Conclusion: Both models produced similar pain-related outcomes, with the NGF model having a longer effect. Furthermore, the NGF model showed a more substantial effect on motor function, which was not seen for the DOMS model. Finally, neither of the models were able to provoke activity-related temporal summation of pain.
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http://dx.doi.org/10.11607/ofph.2623DOI Listing
December 2020

Self-reported sleep bruxism among Finnish symphony orchestra musicians: Associations with perceived sleep-related problems and psychological stress.

Cranio 2020 Nov 30:1-8. Epub 2020 Nov 30.

Department of Oral and Maxillofacial Diseases, University of Helsinki, Helsinki, Finland.

: This study aimed to evaluate whether self-reported sleep bruxism among musicians is associated with sleep-related problems and/or psychological stress.: Eight hundred-thirty-one Finnish orchestra musicians completed a questionnaire that covered, among others, indicators of sleep-related problems, possible sleep bruxism, and stress.: In total, 488 questionnaires were completed. The single variable ordinal logistic regression models revealed at least moderate associations between frequency of sleep bruxism and female gender, shorter sleep duration, longer sleep latency, problems in sleeping during concert season, feeling more often tired during the daytime, restless legs, a poor self-rated sleep quality, and more stress experience. The variables that remained in the final model were sleep duration, gender, and stress.: Musicians who sleep 7 hours or less per night report more sleep bruxism, as compared to those who sleep 8 hours or more. Female gender and high-stress experience were associated with more sleep bruxism.
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http://dx.doi.org/10.1080/08869634.2020.1853310DOI Listing
November 2020

The prevalence of awake bruxism and sleep bruxism in the Dutch adolescent population.

J Oral Rehabil 2021 Feb 8;48(2):143-149. Epub 2020 Nov 8.

TNO Child Health, Leiden, The Netherlands.

Objectives: This study aimed to assess the prevalence of awake bruxism and sleep bruxism in the Dutch adolescent population.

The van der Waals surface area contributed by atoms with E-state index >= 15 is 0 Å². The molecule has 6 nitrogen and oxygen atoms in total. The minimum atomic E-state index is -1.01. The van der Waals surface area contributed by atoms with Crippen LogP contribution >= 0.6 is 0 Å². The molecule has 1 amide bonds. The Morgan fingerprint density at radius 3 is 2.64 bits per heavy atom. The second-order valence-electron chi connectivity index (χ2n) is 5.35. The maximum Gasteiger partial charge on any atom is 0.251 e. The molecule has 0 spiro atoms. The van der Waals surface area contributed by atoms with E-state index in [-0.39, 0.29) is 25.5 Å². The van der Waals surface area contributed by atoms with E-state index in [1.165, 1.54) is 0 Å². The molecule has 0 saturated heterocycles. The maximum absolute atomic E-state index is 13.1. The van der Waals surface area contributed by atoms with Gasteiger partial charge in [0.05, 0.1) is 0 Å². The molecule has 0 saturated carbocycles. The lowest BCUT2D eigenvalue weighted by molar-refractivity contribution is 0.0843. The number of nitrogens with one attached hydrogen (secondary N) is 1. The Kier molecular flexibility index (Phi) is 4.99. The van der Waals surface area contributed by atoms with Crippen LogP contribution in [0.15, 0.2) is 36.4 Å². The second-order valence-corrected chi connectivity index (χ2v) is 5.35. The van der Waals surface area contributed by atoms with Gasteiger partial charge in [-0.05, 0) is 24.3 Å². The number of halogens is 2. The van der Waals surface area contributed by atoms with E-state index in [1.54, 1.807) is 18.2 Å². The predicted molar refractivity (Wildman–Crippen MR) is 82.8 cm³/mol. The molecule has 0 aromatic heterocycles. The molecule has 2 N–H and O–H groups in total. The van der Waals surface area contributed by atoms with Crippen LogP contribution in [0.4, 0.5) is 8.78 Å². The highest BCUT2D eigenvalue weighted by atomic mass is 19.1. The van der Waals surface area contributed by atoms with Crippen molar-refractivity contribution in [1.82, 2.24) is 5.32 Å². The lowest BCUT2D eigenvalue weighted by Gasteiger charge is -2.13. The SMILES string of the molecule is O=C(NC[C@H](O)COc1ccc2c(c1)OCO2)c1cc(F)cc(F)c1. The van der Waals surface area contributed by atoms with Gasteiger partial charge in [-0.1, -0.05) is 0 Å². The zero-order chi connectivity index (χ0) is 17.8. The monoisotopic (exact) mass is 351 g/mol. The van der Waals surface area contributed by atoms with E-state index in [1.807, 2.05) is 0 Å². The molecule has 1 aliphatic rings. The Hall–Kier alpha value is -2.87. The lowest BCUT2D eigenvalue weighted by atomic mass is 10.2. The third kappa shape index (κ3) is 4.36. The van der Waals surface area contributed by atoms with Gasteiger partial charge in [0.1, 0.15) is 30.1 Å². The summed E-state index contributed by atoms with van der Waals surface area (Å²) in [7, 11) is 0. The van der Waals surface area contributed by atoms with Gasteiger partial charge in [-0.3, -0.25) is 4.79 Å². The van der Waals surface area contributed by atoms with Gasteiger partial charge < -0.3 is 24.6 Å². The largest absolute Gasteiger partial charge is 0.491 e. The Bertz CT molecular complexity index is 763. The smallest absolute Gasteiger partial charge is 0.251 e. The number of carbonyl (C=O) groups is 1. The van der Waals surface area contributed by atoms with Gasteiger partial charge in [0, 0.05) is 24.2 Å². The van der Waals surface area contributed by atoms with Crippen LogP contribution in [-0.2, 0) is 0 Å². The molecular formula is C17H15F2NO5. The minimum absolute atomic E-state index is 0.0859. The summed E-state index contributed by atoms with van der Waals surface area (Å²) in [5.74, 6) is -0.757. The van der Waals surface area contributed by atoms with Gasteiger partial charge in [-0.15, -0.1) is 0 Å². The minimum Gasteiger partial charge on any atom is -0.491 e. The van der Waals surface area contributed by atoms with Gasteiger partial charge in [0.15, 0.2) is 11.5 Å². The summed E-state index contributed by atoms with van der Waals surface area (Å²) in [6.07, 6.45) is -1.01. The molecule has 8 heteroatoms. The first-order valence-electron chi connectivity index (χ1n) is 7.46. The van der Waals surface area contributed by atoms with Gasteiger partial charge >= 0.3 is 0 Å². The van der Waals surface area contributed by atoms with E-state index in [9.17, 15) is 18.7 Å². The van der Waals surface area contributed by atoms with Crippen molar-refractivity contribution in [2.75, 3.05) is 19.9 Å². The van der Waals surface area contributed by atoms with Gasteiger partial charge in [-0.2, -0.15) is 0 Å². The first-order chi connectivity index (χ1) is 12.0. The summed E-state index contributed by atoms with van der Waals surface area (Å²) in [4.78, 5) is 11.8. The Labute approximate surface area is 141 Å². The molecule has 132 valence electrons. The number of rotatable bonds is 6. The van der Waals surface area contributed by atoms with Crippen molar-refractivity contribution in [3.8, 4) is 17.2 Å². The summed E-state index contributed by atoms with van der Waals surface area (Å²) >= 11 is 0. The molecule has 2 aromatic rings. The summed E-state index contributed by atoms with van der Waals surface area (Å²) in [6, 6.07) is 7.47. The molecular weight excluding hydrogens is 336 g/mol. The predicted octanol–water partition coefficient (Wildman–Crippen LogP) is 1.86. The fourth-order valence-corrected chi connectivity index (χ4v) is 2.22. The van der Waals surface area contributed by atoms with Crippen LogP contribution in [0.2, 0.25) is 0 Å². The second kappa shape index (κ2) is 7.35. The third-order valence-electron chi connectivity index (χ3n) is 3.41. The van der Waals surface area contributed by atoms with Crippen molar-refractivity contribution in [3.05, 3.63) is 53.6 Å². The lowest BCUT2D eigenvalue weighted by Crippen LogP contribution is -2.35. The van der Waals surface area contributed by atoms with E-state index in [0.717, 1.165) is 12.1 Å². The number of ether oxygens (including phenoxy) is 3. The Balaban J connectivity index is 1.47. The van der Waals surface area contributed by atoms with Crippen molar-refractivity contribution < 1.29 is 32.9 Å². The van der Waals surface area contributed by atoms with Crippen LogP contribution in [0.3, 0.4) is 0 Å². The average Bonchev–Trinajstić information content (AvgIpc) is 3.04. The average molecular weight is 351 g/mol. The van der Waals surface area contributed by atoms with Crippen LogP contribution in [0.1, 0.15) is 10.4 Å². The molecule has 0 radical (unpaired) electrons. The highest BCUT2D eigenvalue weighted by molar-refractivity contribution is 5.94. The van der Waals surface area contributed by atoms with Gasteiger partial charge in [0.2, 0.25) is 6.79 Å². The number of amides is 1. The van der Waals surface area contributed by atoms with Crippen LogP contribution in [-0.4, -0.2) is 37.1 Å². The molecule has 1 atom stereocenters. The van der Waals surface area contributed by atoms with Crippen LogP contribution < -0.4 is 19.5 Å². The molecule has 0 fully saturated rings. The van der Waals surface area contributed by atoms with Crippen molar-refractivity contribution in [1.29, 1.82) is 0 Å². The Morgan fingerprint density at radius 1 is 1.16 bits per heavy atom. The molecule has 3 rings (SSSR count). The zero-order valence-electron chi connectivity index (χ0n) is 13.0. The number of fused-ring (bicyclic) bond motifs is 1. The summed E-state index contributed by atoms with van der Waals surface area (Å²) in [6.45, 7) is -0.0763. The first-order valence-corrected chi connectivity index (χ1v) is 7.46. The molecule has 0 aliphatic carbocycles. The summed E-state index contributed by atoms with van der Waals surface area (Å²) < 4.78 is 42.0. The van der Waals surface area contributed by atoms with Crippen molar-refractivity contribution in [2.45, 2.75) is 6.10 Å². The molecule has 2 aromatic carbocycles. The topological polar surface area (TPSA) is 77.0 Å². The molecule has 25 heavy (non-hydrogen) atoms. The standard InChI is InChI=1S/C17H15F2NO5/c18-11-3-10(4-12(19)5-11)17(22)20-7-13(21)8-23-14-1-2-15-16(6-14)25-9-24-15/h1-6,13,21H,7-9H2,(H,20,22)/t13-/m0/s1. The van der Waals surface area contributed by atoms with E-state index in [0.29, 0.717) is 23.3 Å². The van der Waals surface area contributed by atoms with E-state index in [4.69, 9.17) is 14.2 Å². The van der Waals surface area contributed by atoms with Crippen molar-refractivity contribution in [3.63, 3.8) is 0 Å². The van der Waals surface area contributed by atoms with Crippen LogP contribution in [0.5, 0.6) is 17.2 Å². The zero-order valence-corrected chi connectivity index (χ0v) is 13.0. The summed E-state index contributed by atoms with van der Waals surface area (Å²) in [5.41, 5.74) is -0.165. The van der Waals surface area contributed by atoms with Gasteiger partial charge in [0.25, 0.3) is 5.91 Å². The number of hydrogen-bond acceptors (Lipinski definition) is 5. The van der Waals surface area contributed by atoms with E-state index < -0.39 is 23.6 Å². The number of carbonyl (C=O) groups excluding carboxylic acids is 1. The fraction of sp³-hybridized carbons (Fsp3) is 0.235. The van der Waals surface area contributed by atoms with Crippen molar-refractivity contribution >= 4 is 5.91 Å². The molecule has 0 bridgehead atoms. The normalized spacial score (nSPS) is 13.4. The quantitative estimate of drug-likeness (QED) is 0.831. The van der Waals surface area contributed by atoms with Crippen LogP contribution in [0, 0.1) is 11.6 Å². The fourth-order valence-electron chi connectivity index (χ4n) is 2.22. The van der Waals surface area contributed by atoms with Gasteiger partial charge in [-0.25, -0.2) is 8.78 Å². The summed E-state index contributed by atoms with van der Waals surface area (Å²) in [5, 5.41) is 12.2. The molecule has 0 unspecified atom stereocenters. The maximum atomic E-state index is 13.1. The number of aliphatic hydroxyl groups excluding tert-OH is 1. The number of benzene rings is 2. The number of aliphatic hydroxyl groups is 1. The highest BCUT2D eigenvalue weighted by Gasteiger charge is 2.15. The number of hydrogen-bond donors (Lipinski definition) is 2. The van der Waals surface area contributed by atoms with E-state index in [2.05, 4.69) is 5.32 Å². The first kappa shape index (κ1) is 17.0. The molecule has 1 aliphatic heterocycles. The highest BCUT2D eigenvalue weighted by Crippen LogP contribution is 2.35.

Materials And Methods: As part of a large epidemiologic survey on oral health of the general Dutch adolescent population in 2017, a total of 920 subjects were asked about their bruxism behaviour during daytime and during sleep. The collected data were subjected to stratified analysis by two age groups (for 17 and 23 years, respectively), gender and socio-economic status.

Results: A prevalence of 4.1% and 4.2% was found for awake bruxism and of 7.6% and 13.2% for sleep bruxism. Women reported awake bruxism more often than men in the 17-year-old age group (5.0% and 3.2%, respectively), while in the 23-year-old age group it was the other way around (4.0% and 4.4%, respectively). Regarding sleep bruxism, women reported higher percentages than men in both age groups (7.8% versus 7.5% and 14.9% versus 11.5%, respectively). Concerning socio-economic status (SES), awake bruxism was more often found in high SES groups (4.6% versus 3.7% and 4.9% versus 4.0% in both age groups, respectively) as well as for sleep bruxism in the 23-year-old group (16.5% versus 8.6%). In the 17-year-old group, sleep bruxism was more often reported in the low SES group (9.7% versus 5.3%).

Conclusions: Sleep bruxism is a common condition in the Dutch adolescent population, while awake bruxism is rarer.

Clinical Relevance: Dental caregivers can use this information when negative healthcare outcomes are present amongst adolescents.
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http://dx.doi.org/10.1111/joor.13117DOI Listing
http://www.ncbi.nlm.nih.gov/pmc/articles/PMC7821114PMC
February 2021

Physical, psychological and socio-demographic predictors related to patients' self-belief of their temporomandibular disorders' aetiology.

J Oral Rehabil 2021 Feb 26;48(2):109-123. Epub 2020 Oct 26.

Department of Masticatory Science, Faculty of Dentistry, Mahidol University, Bangkok, Thailand.

Background: The aetiology of temporomandibular disorders (TMDs) has been widely discussed in literature, but little is known about patients' self-belief of their TMD aetiology.